Date: Monday, July 13 2015
Type: Out & Back
Start/Finish: Dead end of Cold Stream Road behind Donner Memorial State Park (click here for map)
Distance: 3 miles (options to go further)
Elevation: 571 ft
This unexpectedly beautiful trail begins and ends on the paved portion of Cold Stream Road, just behind Donner Memorial State Park. Before I get carried away, a couple of things to keep in mind – especially if you’re running with four-legged friends. First, this is a somewhat popular trail for mountain bikers. Make sure you can hear what’s going on around you and be prepared for some speeding trail companions. Second, there really isn’t any water on this trail once you’re past the first quarter of a mile and unless you continue on to the valley floor (more on this option later).
A dirt fire road begins where the parking lot ends and leads into Cold Stream Canyon. After about a tenth of a mile on the dirt fire road, which is mostly flat, we had the option to continue up the fire road or veer to our left and hop on to a single track trail which parallels the fire road. We chose the latter, but didn’t have much of a choice – the fire road here is currently under construction for about a quarter mile and riddled with heavy equipment. Roughly a third of a mile in to the run, the single track crossed the fire road and started back up again on the other side. This is where (I think) JPs Trail technically starts.
From this junction, the trail largely parallels the fire road but climbs higher up to the ridge-line whereas the fire road is fairly flat and stays closer to the valley floor. After about a half a mile from the intersection with the fire road or .8 miles from the start, we reached our first switchback and a lovely hand-painted sign letting us know that we were indeed on JPs trail. As you can tell from the pictures, the trail is fairly “buffy” but it is somewhat technical with rocks on the lower sections.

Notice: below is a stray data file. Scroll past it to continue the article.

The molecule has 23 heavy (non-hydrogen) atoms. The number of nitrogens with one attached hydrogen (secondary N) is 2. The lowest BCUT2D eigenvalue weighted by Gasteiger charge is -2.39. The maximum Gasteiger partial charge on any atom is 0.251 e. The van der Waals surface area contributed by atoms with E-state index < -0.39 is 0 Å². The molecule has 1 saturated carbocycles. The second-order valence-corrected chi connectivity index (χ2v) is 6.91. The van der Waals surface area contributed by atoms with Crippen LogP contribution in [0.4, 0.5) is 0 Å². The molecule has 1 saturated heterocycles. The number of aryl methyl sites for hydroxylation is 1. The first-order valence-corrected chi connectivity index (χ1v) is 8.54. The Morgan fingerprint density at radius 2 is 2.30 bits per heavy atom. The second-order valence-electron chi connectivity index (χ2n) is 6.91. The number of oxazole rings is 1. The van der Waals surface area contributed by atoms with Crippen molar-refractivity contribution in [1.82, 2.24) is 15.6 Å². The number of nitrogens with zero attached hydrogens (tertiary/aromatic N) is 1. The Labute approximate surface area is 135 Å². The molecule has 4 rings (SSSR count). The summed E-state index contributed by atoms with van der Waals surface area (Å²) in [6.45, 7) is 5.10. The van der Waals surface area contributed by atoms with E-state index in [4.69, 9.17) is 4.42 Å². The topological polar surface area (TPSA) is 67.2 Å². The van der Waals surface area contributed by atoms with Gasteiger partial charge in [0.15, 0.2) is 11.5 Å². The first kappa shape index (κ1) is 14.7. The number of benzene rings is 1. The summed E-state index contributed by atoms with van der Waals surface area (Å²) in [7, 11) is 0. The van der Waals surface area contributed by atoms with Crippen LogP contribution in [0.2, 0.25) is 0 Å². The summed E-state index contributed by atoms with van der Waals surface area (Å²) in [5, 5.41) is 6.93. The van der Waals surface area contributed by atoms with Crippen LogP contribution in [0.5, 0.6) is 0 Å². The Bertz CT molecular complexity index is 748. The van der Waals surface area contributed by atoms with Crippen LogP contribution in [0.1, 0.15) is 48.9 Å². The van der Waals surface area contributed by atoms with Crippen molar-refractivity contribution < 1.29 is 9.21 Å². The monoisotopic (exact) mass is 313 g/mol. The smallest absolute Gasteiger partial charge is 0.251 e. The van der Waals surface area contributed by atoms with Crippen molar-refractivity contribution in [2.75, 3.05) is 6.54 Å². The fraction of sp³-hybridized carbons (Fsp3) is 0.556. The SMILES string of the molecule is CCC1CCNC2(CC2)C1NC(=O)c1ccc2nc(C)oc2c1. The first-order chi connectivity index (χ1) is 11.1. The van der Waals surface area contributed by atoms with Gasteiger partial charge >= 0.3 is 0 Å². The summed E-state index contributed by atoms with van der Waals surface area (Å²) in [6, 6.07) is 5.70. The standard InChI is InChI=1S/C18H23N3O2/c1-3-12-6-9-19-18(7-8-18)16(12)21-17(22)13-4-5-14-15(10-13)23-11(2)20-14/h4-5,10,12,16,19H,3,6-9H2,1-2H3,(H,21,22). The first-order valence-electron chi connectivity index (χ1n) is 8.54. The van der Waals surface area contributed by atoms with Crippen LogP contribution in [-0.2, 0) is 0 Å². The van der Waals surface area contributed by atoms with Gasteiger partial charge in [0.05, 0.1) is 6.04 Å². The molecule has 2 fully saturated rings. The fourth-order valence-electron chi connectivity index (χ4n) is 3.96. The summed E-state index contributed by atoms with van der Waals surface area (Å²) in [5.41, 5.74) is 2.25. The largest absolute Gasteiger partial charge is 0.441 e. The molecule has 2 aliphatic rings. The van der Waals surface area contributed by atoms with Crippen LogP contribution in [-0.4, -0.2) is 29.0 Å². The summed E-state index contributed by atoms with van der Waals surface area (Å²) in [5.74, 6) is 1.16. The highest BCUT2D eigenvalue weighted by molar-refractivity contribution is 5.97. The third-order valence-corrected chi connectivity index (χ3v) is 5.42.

Another 8ish switchbacks, or about 1.2 miles in to the run, and we reached another crossroads with yet another fire road, marked by another sign indicating “MOTOR VEHICLES EXCLUDED”. It’s painted with a nice little JP in the upper left-hand corner. As you approach this sign on the uphill, you’ll see the back, but it is a nice directional for the return trip.
Up until this point, the views are largely filtered through pines and really nothing to write home about, but once you reach this point, WOW! There are incredible views of the valley, and beyond, to both the west and the east. The picture at the top of this post is a view looking east from roughly this same distance. There were scattered wildflowers of all colors, but no blankets of color like we’ve seen on runs in recent weeks. I imagine that the valley floor likely has more of those blankets than the ridge line though.
It’s very easy to miss since the vegetation is so lush right now, but at about 1.4 miles into this run, we crossed over a tunnel and the rail road tracks passing beneath. If you hit the timing right and get to see a train come through this point, be prepared for an exhilarating and somewhat terrifying experience. There’s nothing like hearing and feeling the power of a train this close. Beware though, if you’re running with a dog, they likely won’t enjoy the experience and may run for the hills.
Just beyond the tracks, we could see the large ponds along the valley floor. From this vantage point, they looked more like a long, lazy river. Another tenth of a mile at a slight downgrade and we reached the midway & turnaround point for this run. Here, there is a fork in the trail – to the left you can continue on fire road which will eventually lead to a crossing with the rail road tracks and further on to the valley floor. The single track path to the right is the continuation of JPs trail and continues along the ridge for a bit.
Up until the turnaround point, we climbed about 500 feet, so the return trip was sure to be quick. We descended right back down the way we came up and ended the run with this stunning view to the west as we reached the dirt road leading back to our cars. Even though the start & finish of this course is surrounded by old mining pools and occasional backhoe, the scenery above is still remarkable. If you have time, there’s always the option to continue running through Donner Memorial State Park and take a dip in the lake. You can find the optional add on route to the lake here from our first Trail Teaser of the summer.